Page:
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Gripen C of 2 Squadron, SAAF.

South African Air Force enjoys fruits of modernisation but challenges remain

Date: 12 September 2012

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By Dave Majumdar

The modern South African Air Force (SAAF) is a very different organisation from the apartheid era, whites-only service that preceded it. Since 1994, South Africa has had a democratic government and an entirely different outlook on regional security issues, with the focus changed from border defence to a wider role in peace-keeping and other interventions on the continent.

With those monumental changes come entirely new requirements. After it was elected, the ANC government drastically shrank the size and scope of the country's military forces, with the SAAF no exception. But despite the reduction in size, the SAAF remains sub-Saharan Africa's best equipped and most effective air force. Part of the reason is that the government has worked diligently to modernise the country's aircraft fleet.

The SAAF is acquiring a force of 26 Swedish-built Saab Gripen C and D model fighters, the last four of which are due to be handed over this month. The Gripen has replaced the Dassault Mirage III-derived indigenous Atlas Cheetah C and D fighters, but because of financial constraints, the SAAF has been unable to fully utilise its new aircraft. Pilots are simply not getting the hours they need to maintain their proficiency in the Gripen, but efforts are under way to try to rectify that. 


Maj Gen Tsoku Khumalo, the SAAF's director of force preparation, told South African reporters in April that the service hopes to increase pilot flight hours to 180 per year. "You can't sacrifice the hours you need to maintain currency," he said. But the SAAF has the equipment it needs to train new pilots. Basic flight training is conducted on the Pilatus PC-7 Mk II, which were introduced in 1994. Of the 60 aircraft originally bought, 35 were slated to be upgraded in 2008. The first modified aircraft was delivered in July 2010. Deliveries are set to continue at one per month until March 2013.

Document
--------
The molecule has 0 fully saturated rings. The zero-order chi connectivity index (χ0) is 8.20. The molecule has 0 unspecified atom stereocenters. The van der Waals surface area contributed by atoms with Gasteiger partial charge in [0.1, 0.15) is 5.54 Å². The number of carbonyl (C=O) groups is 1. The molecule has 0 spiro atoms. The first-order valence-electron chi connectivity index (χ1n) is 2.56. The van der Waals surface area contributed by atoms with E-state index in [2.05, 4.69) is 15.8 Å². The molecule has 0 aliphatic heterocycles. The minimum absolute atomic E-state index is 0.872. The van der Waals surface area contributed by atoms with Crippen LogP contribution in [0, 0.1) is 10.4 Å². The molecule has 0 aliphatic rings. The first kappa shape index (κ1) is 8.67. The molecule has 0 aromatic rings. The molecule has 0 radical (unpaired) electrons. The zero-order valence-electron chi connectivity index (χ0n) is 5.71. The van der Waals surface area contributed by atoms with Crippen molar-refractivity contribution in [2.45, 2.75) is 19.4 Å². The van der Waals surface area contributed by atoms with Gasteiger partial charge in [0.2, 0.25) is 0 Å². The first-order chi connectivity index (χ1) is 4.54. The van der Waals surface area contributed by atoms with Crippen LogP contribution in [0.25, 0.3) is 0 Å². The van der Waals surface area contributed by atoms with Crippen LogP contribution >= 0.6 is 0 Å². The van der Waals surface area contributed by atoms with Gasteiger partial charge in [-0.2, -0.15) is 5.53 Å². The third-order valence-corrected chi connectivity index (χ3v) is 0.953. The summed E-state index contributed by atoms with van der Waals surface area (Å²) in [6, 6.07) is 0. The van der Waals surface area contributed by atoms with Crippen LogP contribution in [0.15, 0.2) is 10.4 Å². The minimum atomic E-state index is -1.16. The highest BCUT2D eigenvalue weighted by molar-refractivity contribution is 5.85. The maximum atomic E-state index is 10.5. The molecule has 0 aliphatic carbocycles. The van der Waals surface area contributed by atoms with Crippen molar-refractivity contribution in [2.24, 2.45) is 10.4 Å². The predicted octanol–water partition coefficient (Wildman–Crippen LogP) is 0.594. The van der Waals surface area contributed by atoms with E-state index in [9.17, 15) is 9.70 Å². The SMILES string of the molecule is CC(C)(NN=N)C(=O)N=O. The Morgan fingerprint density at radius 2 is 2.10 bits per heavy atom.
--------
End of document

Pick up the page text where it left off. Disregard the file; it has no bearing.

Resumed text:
For advanced pilot training, the country operates a fleet of 24 BAE Systems Hawk 120 jet trainers, the first of which were delivered in March 2006. The aircraft are used as a bridge to the Gripen using its embedded simulation software. Even though the aircraft are relatively new, further modifications could be on the way to increase the level of Gripen emulation the Hawk provides.

For advanced graduate-level fighter training, Saab announced in July at the Farnborough air show it would set up a new Gripen Fighter Weapons School at Overberg air base using six SAAF Gripens. "The Gripen Fighter Weapon School will hone the fighting skills of experienced Gripen pilots from all over the world," the company said. As many as six nations were to have participated, but within days the SAAF denied all knowledge of a proposed Gripen weapons school.

"The Air Force Base Overberg is a sensitive security establishment of the SANDF [South African National Defence Force] and will remain solely in the hands of the SANDF. The suggestion, therefore, that such a school will be established is devoid of truth," the SAAF says.

On the airlift side, the SAAF planned to purchase the Airbus Military A400M for its strategic requirements. However, after that programme was delayed and costs increased, South Africa cancelled its order in late 2009.


Recently, media reports suggested the deal had been resurrected; but Airbus and local programme partner Denel both deny that is the case. "The suggestion of a revised deal appears to have arisen as a result of an incorrect media report in July," Airbus says. But that still leaves South Africa needing to replace its antiquated fleet of eight Lockheed Martin C-130B Hercules. Alenia Aermacchi has expressed interest in pitching its C-27J Spartan for the role, while Airbus Military is proposing the C295. Airbus has recently been on tour in South Africa with the C295 as part of its sales efforts.

But Lockheed has also entered the fray with new J-model versions of the Hercules. "We will actually be pitching both the C-130XJ and the multi-mission capability," Lockheed says. "South Africa has a bunch of requirements they need to fill and the J will make the best baseline platform for those missions."

Surveillance versions of all three aircraft could also fill South Africa's urgent need to replace its 12 ancient Douglas DC-3s in the maritime patrol mission, known as Project Saucepan, the companies say. The country's extensive coastline spans a major shipping route and the DC-3s counter everything from piracy and smuggling to illegal fishing, as well as any military threat - all priorities for Pretoria.


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